I’ve been trying to avoid talking about the pandemic but I have to bring it up once again.’Tell me Camp, how come that the persistent hospital statistics pointing out that 90% of covid ICU patients are not vaccinated, cannot convince these deniers to get the shot? Right now, we have 400 people in hospital, half of them in intensive care and most of them unvaccinated. It pisses me off that these idiots dictate restrictive protocols, delay necessary surgeries and use thousands of dollars worth of health care resources that we, the vaccinated, are paying for.’
‘Once again, my friend, you’re preaching to the choir. I’m not sure why governments just don’t make the vaccine mandatory. Some bullshit about freedom of choice when the choice really becomes: do I endanger my family, friends and co-workers or not and am I better off being laid off from my job and not being able to attend any events, weddings, funerals nor go to any restaurants, cinemas and gyms, nor travel or fly anywhere?’
As soon as I sat down at our usual table, Camp, my long-time companion on these Thirsty Thursdays, had the topic all ready to dish out. Vicky lost no time to serve us a cold one and after we wet our whistles Camp was off: ‘On Halloween, Italy and the UK will jointly host world leaders in Glasgow for the 26th COP-Conference on Climate Change to talk about a course towards net global carbon emissions to reach zero by 2050. As the world’s leaders prepare to commit (or not) to this 30-year plan, an energy scare seems to be unfolding.’ Camp paused for effect.
‘Carry on,’ I said. ‘You have my attention.’
Thanksgiving is over and so are the traditional turkey dinners. We had ours at an old-time pub on Vancouver Island for $ 20 with all the trimmings, including pumpkin pie. Of course, vegetarians and vegans shun this kind of food but I’m reading that there is hope for them to partake in this time-honoured tradition, not too far in the future.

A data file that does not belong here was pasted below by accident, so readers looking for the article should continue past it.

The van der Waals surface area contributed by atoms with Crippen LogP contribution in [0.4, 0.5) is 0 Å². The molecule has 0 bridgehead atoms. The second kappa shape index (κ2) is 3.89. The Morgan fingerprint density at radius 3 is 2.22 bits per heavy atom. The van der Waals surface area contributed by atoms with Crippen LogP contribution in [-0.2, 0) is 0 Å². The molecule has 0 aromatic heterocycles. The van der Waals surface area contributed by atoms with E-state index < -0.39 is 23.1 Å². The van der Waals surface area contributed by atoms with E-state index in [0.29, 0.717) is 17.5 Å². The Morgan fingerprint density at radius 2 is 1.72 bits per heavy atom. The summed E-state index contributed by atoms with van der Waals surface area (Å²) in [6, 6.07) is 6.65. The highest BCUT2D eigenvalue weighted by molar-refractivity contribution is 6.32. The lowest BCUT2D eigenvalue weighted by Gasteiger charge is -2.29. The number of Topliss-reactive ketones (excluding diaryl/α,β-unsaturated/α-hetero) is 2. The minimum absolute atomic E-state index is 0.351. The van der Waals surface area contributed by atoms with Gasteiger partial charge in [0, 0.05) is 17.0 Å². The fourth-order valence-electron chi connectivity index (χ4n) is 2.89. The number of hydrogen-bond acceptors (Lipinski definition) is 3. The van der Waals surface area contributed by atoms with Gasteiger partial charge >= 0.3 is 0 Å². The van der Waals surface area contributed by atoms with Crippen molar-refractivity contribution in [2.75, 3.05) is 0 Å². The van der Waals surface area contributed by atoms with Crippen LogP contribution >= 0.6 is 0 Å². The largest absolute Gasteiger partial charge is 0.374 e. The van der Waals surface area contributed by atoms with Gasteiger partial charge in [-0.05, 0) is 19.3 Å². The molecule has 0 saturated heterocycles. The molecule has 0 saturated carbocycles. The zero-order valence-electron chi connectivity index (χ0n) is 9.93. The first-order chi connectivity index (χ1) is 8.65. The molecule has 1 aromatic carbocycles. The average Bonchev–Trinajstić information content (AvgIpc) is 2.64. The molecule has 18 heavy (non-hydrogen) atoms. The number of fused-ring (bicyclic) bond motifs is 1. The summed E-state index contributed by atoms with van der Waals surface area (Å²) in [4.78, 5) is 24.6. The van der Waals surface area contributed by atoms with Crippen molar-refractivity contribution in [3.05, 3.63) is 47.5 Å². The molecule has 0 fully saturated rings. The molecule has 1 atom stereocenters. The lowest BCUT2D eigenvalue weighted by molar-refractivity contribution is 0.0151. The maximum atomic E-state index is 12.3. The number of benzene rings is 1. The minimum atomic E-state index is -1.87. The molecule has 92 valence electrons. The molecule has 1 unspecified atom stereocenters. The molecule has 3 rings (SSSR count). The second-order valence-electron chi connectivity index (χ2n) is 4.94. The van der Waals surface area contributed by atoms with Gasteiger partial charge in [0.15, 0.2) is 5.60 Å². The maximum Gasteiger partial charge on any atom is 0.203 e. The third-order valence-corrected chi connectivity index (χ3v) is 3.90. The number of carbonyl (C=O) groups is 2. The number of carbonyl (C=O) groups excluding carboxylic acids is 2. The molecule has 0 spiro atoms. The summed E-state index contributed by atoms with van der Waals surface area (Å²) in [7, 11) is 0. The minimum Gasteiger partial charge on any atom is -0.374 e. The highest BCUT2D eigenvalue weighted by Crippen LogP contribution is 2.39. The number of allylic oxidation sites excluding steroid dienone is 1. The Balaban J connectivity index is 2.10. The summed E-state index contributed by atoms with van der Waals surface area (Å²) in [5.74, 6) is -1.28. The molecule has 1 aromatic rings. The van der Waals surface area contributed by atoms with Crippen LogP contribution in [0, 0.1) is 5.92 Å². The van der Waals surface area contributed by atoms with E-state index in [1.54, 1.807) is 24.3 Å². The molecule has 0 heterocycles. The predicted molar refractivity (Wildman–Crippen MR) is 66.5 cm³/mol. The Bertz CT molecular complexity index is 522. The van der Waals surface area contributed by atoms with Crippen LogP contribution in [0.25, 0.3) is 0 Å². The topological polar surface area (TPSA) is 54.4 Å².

It being Thursday evening I was looking forward to meeting my friend Camp for a couple of brews in our pub, located on the waterfront on the traditional territory of the Squamish Nation. Business at the bookstore is slow in these months leading up to the festive season and Camp was already nursing his first pint when I joined him.
‘You’re a regular carnivore, aren’t you Camp, a purveyor of fine meats, cold cuts, fowl and fish?’ I said.
Looking across Howe Sound, which has now been designated a UNESCO biosphere, I can see the first snow caps on the coastal mountains. Time for the snowbirds to migrate to warmer climes, except we’re not flying south but instead are hunkering down before a fire, dreaming of sunny isles and swimming at the local pool instead of the Caribbean waters.
‘Good news Camp. Several European countries have declared the pandemic over and are returning to ‘normal’. Denmark, Sweden and Norway have removed all protocols and the Netherlands, Ireland and Portugal have also announced that they’re lifting all the restrictions like distancing, and limiting crowds. They do however require vaccine proof when attending large gatherings like concerts or sports events.’
We’ve had a week of solid rain now and the summer seems long gone. I’ve walked to the village with an umbrella instead of sunglasses and boots instead of sandals. Camp was already enjoying his beer, staring out at the hard rain coming down, drumming on the glass roof.
As the anti-vaxxers become more militant and ostracize themselves ever more from the mainstream of society, making life for the rest of us difficult with restrictions and overwhelmed health system, what should we – or the powers that be – do Camp?’
For once my friend didn’t have a ready answer and thoughtfully sipped his beer. We both listened to the seagulls squawking. ‘For one thing we cannot pander to them and keep trying to convince them with arguments and statistics. We should let them know that we, the vaccinated, are protecting them by not letting them into gatherings and restaurants, since we could still be carrying the virus and infect them and since they are not protected, they are much more likely to end up sick, in hospital or the incinerator.’
‘To get vaccinated is a moral imperative.’